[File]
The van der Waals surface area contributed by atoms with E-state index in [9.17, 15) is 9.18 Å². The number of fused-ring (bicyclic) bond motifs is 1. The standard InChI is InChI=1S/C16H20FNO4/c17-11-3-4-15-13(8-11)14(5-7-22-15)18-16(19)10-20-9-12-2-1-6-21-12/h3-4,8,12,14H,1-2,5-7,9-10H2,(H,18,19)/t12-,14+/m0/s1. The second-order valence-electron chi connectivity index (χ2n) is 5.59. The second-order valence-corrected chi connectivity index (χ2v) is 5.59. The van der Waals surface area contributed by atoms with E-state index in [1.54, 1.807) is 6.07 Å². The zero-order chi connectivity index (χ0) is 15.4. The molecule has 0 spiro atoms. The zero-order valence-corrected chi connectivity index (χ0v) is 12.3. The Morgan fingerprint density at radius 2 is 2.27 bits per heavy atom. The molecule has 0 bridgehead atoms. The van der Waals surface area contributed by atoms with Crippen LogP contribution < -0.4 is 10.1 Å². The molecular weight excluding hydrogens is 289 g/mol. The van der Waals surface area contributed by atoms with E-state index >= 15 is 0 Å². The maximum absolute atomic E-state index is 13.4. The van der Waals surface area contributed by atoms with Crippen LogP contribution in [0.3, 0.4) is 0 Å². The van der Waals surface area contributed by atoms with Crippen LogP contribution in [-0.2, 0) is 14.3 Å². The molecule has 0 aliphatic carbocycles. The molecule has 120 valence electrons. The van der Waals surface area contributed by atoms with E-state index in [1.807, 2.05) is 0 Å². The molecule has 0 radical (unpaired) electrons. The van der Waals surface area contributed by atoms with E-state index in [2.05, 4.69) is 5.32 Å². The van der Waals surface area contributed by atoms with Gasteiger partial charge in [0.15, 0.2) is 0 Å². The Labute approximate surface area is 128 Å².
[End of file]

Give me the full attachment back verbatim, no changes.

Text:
The van der Waals surface area contributed by atoms with E-state index in [9.17, 15) is 9.18 Å². The number of fused-ring (bicyclic) bond motifs is 1. The standard InChI is InChI=1S/C16H20FNO4/c17-11-3-4-15-13(8-11)14(5-7-22-15)18-16(19)10-20-9-12-2-1-6-21-12/h3-4,8,12,14H,1-2,5-7,9-10H2,(H,18,19)/t12-,14+/m0/s1. The second-order valence-electron chi connectivity index (χ2n) is 5.59. The second-order valence-corrected chi connectivity index (χ2v) is 5.59. The van der Waals surface area contributed by atoms with E-state index in [1.54, 1.807) is 6.07 Å². The zero-order chi connectivity index (χ0) is 15.4. The molecule has 0 spiro atoms. The zero-order valence-corrected chi connectivity index (χ0v) is 12.3. The Morgan fingerprint density at radius 2 is 2.27 bits per heavy atom. The molecule has 0 bridgehead atoms. The van der Waals surface area contributed by atoms with Crippen LogP contribution < -0.4 is 10.1 Å². The molecular weight excluding hydrogens is 289 g/mol. The van der Waals surface area contributed by atoms with E-state index >= 15 is 0 Å². The maximum absolute atomic E-state index is 13.4. The van der Waals surface area contributed by atoms with Crippen LogP contribution in [0.3, 0.4) is 0 Å². The van der Waals surface area contributed by atoms with Crippen LogP contribution in [-0.2, 0) is 14.3 Å². The molecule has 0 aliphatic carbocycles. The molecule has 120 valence electrons. The van der Waals surface area contributed by atoms with E-state index in [1.807, 2.05) is 0 Å². The molecule has 0 radical (unpaired) electrons. The van der Waals surface area contributed by atoms with E-state index in [2.05, 4.69) is 5.32 Å². The van der Waals surface area contributed by atoms with Gasteiger partial charge in [0.15, 0.2) is 0 Å². The Labute approximate surface area is 128 Å².